|"Nifty Assignment": Rabbit
As presented at SIGCSE 2004
This page is for any instructor who would like to use this assignment. All materials are collected here. Everything, including this page, is available for downloading in the following zip file. It includes:
.class, and BlueJ files
RabbitHuntcode and assignment
You have full permission to use any and all materials related to this assignment, either as is or modified in any way that you see fit. If you have any questions, or if you would like to share any improvements with me, send email to . Also, it's probably not a good idea to post solutions on the Web, as this may cause difficulties for other instructors.
This program was developed in BlueJ, which
is a nice IDE for beginners, but the program does not depend on BlueJ in any
way. If you don't use BlueJ, just take the
.java files (and optionally
.class files) and ignore the rest (
.ctxt). BlueJ produces a
(simplified) UML diagram which shows the structure of the program, as follows:
Each orange box represents a class. There are two classes containing a
runs the program in a GUI;
Grader automatically runs the program
a few hundred times, very quickly, and tells what percentage of the time the
Grader class, as its name implies, was used for grading purposes.
I did not provide the
Grader class to the students, but rather
encouraged them to write their own version. That was a mistake; none did, and
many students had no clue how well they were doing at helping the rabbit escape.
If they had been given the
Grader class, I believe many would have
done a much better job with this assignment.
There are always a few students who want to argue about every point, and who
complain because the grading (based on percentage of rabbit escapes) is slightly
random. For those students I offered to have
Grader run a couple
of thousand games, rather than a few hundred, and use that grade (which could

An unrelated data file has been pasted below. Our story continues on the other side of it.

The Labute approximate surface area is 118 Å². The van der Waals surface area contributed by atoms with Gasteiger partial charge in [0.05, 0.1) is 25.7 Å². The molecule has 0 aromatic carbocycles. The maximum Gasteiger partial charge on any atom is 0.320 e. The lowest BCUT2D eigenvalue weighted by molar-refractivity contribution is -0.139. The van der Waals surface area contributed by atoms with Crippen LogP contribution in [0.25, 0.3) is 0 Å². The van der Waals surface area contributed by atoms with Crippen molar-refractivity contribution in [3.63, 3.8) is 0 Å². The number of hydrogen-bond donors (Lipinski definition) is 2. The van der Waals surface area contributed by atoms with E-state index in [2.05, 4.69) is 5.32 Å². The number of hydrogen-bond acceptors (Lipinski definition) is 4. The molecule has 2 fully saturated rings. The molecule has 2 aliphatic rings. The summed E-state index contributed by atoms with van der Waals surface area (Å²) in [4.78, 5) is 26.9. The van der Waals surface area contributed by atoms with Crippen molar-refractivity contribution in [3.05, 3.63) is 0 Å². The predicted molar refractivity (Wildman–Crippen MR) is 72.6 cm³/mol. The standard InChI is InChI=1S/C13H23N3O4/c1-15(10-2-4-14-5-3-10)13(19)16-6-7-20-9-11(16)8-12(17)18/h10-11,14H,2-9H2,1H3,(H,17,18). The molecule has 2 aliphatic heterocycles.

be either higher or lower). I did not accede to requests to run
as is several times, and take the highest result!
Caveats and observations
No program is perfect. This one has a drawing glitch; it doesn't draw the board
initially (you have to hit
Reset), and it doesn't redraw fully
after being hidden by another window and then uncovered. This is a minor problem
on all platforms except MacOS X, where it is a show-stopper. I'm reasonably
sure that the problem is because I used the
Canvas class incorrectly,
and I plan to post a corrected version in July 2004.
The MVC pattern that I used would have been better implemented by the
Observable class. Someday I hope to refactor
to use these--"when I have time." I would be delighted if someone
else did this for me.
I used inner classes for the GUI controls (hence the class files with dollar
signs in their names, such as
This has the advantage that the classes don't clutter up the BlueJ UML diagrams,
but the disadvantage that you may not want to tell your students about inner
classes. It should be easy to convert these into "normal" classes,
if that is desired.
I used the AWT in this program. If I were to rewrite the program today, I might use Swing instead.
Of the above, I consider only the MacOS X problem to be critical. Since I encourage
students to read my code, I want everything to be as polished as possible.
Actually, though, the code for the
Fox class contains everything
the students need to know, and most students won't look at the rest of the code..